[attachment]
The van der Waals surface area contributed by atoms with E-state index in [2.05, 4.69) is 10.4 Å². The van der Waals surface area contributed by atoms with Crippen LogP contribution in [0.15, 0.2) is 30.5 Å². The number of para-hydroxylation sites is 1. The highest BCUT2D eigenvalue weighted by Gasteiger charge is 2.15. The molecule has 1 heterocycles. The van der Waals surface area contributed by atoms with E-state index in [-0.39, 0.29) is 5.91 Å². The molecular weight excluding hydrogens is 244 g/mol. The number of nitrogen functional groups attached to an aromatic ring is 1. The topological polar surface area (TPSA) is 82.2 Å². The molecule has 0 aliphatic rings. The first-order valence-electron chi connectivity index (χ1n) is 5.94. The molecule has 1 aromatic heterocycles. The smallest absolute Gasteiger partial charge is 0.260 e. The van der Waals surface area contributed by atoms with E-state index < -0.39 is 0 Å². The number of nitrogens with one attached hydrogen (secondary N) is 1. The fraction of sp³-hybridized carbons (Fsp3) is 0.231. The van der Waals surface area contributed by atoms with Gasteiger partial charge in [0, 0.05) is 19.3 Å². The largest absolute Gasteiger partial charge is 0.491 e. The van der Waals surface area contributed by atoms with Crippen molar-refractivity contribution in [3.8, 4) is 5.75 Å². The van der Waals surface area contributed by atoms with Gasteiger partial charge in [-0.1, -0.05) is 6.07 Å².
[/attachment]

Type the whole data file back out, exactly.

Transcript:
The van der Waals surface area contributed by atoms with E-state index in [2.05, 4.69) is 10.4 Å². The van der Waals surface area contributed by atoms with Crippen LogP contribution in [0.15, 0.2) is 30.5 Å². The number of para-hydroxylation sites is 1. The highest BCUT2D eigenvalue weighted by Gasteiger charge is 2.15. The molecule has 1 heterocycles. The van der Waals surface area contributed by atoms with E-state index in [-0.39, 0.29) is 5.91 Å². The molecular weight excluding hydrogens is 244 g/mol. The number of nitrogen functional groups attached to an aromatic ring is 1. The topological polar surface area (TPSA) is 82.2 Å². The molecule has 0 aliphatic rings. The first-order valence-electron chi connectivity index (χ1n) is 5.94. The molecule has 1 aromatic heterocycles. The smallest absolute Gasteiger partial charge is 0.260 e. The van der Waals surface area contributed by atoms with E-state index < -0.39 is 0 Å². The number of nitrogens with one attached hydrogen (secondary N) is 1. The fraction of sp³-hybridized carbons (Fsp3) is 0.231. The van der Waals surface area contributed by atoms with Gasteiger partial charge in [0, 0.05) is 19.3 Å². The largest absolute Gasteiger partial charge is 0.491 e. The van der Waals surface area contributed by atoms with Crippen molar-refractivity contribution in [3.8, 4) is 5.75 Å². The van der Waals surface area contributed by atoms with Gasteiger partial charge in [-0.1, -0.05) is 6.07 Å².